Respiratory variations in the reflection mode photoplethysmographic signal: relationships to peripheral venous pressure
2003 (English)In: Medical and Biological Engineering and Computing, ISSN 0140-0118, E-ISSN 1741-0444, Vol. 41, no 3, 249-254 p.Article in journal (Refereed) Published
Photoplethysmography (PPG) is a non-invasive optical way of measuring variations in blood volume and perfusion in the tissue, used in pulse oximetry for instance. Respiratory-induced intensity variations (RIIVs) in the PPG signal exist, but the physiological background is not fully understood. Respiration causes variations in the blood volume in the peripheral vascular bed. It was hypothesised that the filling of peripheral veins is one of the important factors involved. In 16 healthy subjects, the respiratory synchronous variations from a PPG reflection mode signal and the peripheral venous pressure (PVP) were recorded. Variations of tidal volume, respiratory rate and contribution from abdominal and thoracic muscles gave significant and similar amplitude changes in both RIIV and the respiratory variation of PVP (p<0.01). The highest amplitudes of both signals were found at the largest tidal volume, lowest respiratory rate and during mainly thoracic breathing, respectively. The coherence between PVP and RIIV signals was high, the median (quartile range) being 0.78 (0.42). Phase analysis showed that RIIV was usually leading PVP, but variations between subjects were large. Although respiratory-induced variations in PVP and PPG showed a close correlation in amplitude variation, a causal relationship between the signals could not be demonstrated.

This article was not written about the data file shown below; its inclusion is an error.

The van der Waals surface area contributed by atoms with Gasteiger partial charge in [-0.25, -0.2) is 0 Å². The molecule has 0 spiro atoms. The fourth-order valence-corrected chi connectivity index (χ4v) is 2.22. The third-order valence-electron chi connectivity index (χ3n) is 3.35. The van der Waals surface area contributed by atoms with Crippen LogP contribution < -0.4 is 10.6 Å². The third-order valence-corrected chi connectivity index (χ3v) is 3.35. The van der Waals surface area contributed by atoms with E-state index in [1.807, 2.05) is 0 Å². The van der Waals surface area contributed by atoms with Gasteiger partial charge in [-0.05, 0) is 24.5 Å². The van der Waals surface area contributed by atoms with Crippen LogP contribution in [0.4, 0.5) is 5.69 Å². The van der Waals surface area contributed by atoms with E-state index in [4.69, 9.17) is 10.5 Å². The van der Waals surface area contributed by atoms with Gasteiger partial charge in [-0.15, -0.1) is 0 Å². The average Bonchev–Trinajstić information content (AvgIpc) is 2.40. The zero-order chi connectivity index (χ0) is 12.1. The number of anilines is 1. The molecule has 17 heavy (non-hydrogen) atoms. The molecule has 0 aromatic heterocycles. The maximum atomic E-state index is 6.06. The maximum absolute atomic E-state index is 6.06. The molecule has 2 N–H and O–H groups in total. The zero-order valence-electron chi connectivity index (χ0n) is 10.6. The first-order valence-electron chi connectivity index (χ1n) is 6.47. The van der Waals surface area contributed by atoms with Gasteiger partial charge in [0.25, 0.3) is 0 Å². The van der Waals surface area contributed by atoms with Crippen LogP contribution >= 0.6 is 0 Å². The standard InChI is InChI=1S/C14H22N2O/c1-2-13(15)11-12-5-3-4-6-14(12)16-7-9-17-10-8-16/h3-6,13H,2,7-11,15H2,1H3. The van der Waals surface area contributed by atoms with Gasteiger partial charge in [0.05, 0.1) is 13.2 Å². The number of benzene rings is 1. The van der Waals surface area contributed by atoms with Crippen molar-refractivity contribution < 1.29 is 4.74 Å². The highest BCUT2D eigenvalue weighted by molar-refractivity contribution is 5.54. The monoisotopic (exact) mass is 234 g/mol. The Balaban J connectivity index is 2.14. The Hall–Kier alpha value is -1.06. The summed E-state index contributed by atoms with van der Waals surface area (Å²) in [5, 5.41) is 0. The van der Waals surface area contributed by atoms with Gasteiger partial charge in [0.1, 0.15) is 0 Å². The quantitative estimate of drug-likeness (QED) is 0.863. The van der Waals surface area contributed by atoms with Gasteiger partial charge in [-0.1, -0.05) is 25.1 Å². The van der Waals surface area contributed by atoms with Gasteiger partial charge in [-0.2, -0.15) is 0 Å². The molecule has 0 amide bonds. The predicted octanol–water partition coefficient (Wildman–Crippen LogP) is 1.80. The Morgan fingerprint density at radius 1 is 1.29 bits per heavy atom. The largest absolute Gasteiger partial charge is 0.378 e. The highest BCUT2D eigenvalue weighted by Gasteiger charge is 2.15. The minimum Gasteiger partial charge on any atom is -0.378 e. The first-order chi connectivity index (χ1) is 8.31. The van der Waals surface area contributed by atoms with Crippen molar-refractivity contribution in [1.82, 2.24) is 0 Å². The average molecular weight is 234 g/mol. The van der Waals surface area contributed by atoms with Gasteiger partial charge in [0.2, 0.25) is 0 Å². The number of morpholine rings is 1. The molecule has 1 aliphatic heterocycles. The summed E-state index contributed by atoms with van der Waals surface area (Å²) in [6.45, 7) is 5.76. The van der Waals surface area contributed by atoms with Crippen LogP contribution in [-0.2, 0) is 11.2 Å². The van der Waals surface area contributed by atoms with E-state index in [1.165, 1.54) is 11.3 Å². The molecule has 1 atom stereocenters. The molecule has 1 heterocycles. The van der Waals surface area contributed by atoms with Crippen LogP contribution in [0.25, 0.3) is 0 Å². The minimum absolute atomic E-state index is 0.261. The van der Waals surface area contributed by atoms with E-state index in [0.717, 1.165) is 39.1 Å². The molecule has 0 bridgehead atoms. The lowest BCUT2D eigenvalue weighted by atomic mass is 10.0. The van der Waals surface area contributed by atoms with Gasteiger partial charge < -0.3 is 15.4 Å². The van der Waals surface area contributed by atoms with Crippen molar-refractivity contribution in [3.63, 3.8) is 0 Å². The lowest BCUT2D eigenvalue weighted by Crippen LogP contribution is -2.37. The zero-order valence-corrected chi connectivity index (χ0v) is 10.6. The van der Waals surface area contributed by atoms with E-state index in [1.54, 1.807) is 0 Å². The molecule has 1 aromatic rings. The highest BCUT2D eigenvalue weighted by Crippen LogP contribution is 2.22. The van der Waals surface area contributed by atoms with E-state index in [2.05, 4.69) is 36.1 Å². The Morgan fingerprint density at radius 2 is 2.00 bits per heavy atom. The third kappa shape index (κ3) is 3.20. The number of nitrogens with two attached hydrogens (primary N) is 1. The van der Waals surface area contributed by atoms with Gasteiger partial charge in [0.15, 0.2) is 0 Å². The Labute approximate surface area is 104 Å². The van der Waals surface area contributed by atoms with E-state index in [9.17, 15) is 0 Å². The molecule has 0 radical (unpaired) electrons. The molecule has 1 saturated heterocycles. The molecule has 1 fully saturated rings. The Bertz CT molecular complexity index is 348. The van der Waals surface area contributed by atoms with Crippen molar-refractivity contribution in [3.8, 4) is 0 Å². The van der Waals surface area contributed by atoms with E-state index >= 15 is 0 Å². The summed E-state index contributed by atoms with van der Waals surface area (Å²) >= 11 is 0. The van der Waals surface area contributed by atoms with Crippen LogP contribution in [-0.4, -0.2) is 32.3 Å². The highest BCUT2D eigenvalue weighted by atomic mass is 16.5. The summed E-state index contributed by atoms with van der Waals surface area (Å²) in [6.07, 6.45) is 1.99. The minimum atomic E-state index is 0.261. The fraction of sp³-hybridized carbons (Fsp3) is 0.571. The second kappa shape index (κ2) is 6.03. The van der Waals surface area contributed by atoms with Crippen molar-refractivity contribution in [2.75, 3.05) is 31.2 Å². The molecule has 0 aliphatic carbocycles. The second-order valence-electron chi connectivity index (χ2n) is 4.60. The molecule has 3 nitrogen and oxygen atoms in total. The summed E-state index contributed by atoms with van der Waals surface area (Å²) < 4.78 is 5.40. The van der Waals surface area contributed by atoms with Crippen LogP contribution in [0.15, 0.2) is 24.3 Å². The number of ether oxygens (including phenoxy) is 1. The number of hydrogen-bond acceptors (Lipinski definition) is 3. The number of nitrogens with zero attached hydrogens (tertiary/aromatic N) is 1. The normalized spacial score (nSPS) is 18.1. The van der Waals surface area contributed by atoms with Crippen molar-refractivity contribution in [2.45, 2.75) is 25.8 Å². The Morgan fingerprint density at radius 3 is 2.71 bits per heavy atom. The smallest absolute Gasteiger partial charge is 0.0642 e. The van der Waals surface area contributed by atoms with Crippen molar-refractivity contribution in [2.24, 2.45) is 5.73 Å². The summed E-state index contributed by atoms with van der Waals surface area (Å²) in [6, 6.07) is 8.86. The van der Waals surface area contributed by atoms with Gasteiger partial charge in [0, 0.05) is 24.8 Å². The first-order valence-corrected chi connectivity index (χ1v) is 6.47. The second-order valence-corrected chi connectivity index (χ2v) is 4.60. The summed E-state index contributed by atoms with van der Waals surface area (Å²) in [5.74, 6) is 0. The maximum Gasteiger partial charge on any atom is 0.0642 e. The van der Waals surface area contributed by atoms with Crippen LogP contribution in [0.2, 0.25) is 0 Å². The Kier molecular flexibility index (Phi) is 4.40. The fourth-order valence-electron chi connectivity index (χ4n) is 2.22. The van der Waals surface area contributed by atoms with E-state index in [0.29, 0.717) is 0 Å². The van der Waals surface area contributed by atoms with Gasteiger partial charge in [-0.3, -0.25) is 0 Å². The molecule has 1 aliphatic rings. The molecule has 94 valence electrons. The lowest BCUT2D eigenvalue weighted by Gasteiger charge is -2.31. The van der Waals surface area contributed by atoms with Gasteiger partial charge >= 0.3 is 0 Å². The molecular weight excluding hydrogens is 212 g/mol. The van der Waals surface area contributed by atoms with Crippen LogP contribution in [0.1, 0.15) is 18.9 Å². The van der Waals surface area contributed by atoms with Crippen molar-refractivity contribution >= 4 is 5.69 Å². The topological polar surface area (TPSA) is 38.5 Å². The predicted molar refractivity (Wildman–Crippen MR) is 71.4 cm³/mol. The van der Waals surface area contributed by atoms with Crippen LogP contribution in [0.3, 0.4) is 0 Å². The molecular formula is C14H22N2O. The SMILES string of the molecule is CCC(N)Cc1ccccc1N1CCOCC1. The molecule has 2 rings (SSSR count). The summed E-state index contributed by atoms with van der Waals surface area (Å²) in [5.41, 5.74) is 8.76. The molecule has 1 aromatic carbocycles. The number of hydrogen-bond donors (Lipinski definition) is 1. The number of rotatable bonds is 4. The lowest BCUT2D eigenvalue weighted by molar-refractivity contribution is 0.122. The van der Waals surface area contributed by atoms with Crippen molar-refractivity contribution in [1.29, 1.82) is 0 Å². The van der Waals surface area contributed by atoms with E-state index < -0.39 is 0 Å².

Place, publisher, year, edition, pages
2003. Vol. 41, no 3, 249-254 p.
Medical and Health Sciences
IdentifiersURN: urn:nbn:se:liu:diva-26703DOI: 10.1007/BF02348428Local ID: 11295OAI: oai:DiVA.org:liu-26703DiVA: diva2:247253